One of golf’s simplest rules is that you cannot do anything to improve the lie of your ball, so I was astonished to see what Patrick Reed did on the weekend.
The American was handed a two-shot penalty at the Hero World Challenge in the Bahamas after twice flattening the sand behind his ball with practice swings when in a waste area on the 11th hole.
Doing that with a television camera behind him was incomprehensible to me. Did he not know the rules? Or did he not realise what he was doing, like he suggested when asked about the incident afterwards?
Some have suggested that a two-stroke penalty isn’t a big enough punishment, and considering Reed only finished two shots behind winner Henrik Stenson they might have a point.
It’s a grey area of the sport, but one thing is certain: Reed won’t be allowed to forget about it and move on this week. That’s because he’s now in Australia, where he will be competing for the United States in the Presidents Cup.
The competition between an American team and one representing the rest of the world, apart from Europe, starts in Melbourne on Thursday and the Australian crowd will target Reed.
Australian player Cameron Smith has already stoked the fire, saying he doesn’t “have any sympathy for anyone that cheats” so the tournament could be feisty.
My Woods worry
America have dominated the event in the past, with 10 wins, one draw and one defeat. But, despite the US having the stronger side on paper once again, I think this year represents a great chance for the rest of the world.
Their only other previous win came in 1988 at the same venue, the Royal Melbourne Golf Club, and this time their opponents have a few problems to contend with.
Tiger Woods is a playing captain for the Americans and, while I think he is deserving of his spot in the 12-man team, I don’t think he should hold both roles.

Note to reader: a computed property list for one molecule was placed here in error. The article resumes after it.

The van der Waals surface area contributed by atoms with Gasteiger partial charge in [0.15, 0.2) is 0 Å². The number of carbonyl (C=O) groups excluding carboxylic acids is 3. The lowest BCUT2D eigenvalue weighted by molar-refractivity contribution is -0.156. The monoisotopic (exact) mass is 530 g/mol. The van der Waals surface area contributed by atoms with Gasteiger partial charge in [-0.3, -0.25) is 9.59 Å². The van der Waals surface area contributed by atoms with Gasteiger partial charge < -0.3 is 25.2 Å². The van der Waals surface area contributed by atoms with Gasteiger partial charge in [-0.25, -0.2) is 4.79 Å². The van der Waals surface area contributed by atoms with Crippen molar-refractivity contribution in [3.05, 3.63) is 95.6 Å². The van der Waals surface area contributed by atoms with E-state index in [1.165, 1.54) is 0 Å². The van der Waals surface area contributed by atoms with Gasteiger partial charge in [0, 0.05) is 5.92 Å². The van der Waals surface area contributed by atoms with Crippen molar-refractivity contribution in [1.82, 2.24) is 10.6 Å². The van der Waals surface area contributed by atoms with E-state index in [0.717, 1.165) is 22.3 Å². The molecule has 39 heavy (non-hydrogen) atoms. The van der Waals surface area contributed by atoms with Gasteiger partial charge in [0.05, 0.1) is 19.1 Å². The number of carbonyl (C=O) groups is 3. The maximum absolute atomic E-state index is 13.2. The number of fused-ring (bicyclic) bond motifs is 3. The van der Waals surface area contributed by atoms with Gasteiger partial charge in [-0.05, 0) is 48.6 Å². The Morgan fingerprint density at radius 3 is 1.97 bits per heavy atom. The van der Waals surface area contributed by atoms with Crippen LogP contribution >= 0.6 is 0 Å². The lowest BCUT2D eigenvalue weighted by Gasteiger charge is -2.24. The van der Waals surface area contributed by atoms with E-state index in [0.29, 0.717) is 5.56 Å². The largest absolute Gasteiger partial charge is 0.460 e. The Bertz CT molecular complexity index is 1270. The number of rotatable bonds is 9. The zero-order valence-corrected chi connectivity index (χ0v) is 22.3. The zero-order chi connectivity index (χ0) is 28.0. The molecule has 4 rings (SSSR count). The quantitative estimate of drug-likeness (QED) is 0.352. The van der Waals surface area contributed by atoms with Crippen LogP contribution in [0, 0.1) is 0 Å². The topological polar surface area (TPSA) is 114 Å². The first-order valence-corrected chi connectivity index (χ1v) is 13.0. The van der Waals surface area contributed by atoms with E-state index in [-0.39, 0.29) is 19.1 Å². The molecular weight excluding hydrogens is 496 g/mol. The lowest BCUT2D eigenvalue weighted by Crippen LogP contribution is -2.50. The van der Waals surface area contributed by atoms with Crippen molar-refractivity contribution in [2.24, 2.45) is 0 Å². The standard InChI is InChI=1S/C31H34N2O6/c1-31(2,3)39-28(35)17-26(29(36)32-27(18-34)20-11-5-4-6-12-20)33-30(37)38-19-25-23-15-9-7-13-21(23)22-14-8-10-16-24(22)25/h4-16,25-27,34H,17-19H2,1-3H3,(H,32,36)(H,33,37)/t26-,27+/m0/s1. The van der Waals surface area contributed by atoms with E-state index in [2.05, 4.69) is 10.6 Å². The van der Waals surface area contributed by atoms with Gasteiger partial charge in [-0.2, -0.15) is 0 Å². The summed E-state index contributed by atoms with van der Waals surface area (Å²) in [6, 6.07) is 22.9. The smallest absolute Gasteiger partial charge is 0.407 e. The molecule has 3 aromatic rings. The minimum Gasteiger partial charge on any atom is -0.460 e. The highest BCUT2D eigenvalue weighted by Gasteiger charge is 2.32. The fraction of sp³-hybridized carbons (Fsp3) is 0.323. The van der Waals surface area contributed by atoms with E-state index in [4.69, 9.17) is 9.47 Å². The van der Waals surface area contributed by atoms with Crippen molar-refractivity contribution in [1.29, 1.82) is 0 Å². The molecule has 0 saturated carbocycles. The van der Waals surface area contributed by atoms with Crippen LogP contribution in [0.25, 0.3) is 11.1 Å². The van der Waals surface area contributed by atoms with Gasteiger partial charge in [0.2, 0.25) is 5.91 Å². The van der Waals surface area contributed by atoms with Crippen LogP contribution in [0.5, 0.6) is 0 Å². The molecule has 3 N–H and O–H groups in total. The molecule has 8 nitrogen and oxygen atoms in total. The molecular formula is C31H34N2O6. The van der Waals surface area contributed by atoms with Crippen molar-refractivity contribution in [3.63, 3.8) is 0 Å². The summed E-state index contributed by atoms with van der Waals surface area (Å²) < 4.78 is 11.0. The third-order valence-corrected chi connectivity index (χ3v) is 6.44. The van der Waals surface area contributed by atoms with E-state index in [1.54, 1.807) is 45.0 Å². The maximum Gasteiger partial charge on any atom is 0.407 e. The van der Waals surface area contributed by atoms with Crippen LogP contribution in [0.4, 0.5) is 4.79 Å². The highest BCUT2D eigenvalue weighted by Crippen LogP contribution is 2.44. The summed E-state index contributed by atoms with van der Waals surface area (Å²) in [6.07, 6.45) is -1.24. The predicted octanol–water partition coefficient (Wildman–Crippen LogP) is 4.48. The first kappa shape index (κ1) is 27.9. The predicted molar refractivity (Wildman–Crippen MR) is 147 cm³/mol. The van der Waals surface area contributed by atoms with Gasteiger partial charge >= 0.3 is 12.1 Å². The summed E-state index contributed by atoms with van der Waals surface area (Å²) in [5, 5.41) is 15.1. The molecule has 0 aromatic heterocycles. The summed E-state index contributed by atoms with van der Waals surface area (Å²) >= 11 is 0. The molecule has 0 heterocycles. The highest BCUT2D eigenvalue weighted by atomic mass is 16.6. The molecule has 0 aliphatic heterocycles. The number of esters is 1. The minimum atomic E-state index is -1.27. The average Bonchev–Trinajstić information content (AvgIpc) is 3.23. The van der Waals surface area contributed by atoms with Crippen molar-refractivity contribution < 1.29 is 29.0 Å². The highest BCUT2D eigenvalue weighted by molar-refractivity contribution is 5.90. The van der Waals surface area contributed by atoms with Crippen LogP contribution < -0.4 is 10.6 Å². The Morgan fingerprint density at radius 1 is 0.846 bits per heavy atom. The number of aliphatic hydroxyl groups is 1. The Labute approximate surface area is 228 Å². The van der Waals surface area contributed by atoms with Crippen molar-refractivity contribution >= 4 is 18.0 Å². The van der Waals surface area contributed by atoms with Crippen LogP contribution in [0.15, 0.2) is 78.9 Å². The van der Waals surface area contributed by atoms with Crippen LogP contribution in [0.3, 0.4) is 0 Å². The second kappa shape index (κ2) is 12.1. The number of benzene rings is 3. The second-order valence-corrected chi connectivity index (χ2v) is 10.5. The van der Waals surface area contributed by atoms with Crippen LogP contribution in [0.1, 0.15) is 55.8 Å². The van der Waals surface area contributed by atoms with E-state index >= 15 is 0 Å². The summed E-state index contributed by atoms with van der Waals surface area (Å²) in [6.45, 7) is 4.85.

I have experience of captaining Europe in the Ryder Cup and it is a demanding job. There are so many facets to it. When Woods is out playing who is going to be assuming the captaincy role?
Only the captain is allowed to give advice to the members of his team during the course of play, so Woods will have to delegate to one of his assistants, Zach Johnson, Steve Stricker and Fred Couples.
Woods is unnecessarily adding extra pressure onto his shoulders and diminishing what he can do in both roles.
I’m sure he has thought it through, but I think it would have been more sensible to relinquish the captaincy to Couples, who has done the job three times before, and concentrate on playing.
The jet lag factor
The US team has landed in Melbourne now, but the 26 hours of travelling from the Bahamas, where most of them were playing, will be an issue.
I always found Australia the hardest place to get over jet lag, which can linger for two or three days and affect your preparation.
There are other concerns too. The away team are without world No1 Brooks Koepka due to injury, Dustin Johnson had knee surgery and hasn’t played since August, while Rickie Fowler is similarly rusty, having only returned from a lengthy lay-off last week.
The international team have plenty of debutants, so there is no scar tissue from previous defeats, and although they are underdogs I think it could just be their year.
Finally, congratulations to 18-year-old Dane Rasmus Hojgaard, who became the third youngest winner on the European Tour on Sunday when he came out on top of a three-way play-off at the Mauritius Open.
He and his identical twin brother Nicolai have bright futures ahead of them.